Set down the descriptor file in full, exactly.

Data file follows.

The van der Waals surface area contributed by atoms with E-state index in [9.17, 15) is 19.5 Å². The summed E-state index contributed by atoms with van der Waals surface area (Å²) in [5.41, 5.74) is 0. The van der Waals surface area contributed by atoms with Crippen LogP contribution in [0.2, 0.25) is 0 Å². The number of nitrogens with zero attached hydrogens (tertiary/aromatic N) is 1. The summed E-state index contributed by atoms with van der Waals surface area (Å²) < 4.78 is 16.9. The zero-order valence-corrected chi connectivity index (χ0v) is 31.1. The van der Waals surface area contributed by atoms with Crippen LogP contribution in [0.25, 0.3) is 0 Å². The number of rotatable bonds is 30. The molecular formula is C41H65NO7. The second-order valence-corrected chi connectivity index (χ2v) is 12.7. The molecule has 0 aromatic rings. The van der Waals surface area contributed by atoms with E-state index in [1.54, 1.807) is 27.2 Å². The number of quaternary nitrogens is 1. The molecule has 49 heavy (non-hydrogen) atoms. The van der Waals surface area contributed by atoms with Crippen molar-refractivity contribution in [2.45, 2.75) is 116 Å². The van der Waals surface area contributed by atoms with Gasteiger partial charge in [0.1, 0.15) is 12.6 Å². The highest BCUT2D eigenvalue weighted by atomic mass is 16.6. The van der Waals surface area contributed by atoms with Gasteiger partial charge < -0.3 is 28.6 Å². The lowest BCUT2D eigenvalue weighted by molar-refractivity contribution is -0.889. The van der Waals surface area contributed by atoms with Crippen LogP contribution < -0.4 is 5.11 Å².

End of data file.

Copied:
The van der Waals surface area contributed by atoms with E-state index in [9.17, 15) is 19.5 Å². The summed E-state index contributed by atoms with van der Waals surface area (Å²) in [5.41, 5.74) is 0. The van der Waals surface area contributed by atoms with Crippen LogP contribution in [0.2, 0.25) is 0 Å². The number of nitrogens with zero attached hydrogens (tertiary/aromatic N) is 1. The summed E-state index contributed by atoms with van der Waals surface area (Å²) < 4.78 is 16.9. The zero-order valence-corrected chi connectivity index (χ0v) is 31.1. The van der Waals surface area contributed by atoms with Crippen LogP contribution in [0.25, 0.3) is 0 Å². The number of rotatable bonds is 30. The molecular formula is C41H65NO7. The second-order valence-corrected chi connectivity index (χ2v) is 12.7. The molecule has 0 aromatic rings. The van der Waals surface area contributed by atoms with E-state index in [1.54, 1.807) is 27.2 Å². The number of quaternary nitrogens is 1. The molecule has 49 heavy (non-hydrogen) atoms. The van der Waals surface area contributed by atoms with Crippen molar-refractivity contribution in [2.45, 2.75) is 116 Å². The van der Waals surface area contributed by atoms with Gasteiger partial charge in [0.1, 0.15) is 12.6 Å². The highest BCUT2D eigenvalue weighted by atomic mass is 16.6. The van der Waals surface area contributed by atoms with Gasteiger partial charge < -0.3 is 28.6 Å². The lowest BCUT2D eigenvalue weighted by molar-refractivity contribution is -0.889. The van der Waals surface area contributed by atoms with Crippen LogP contribution < -0.4 is 5.11 Å².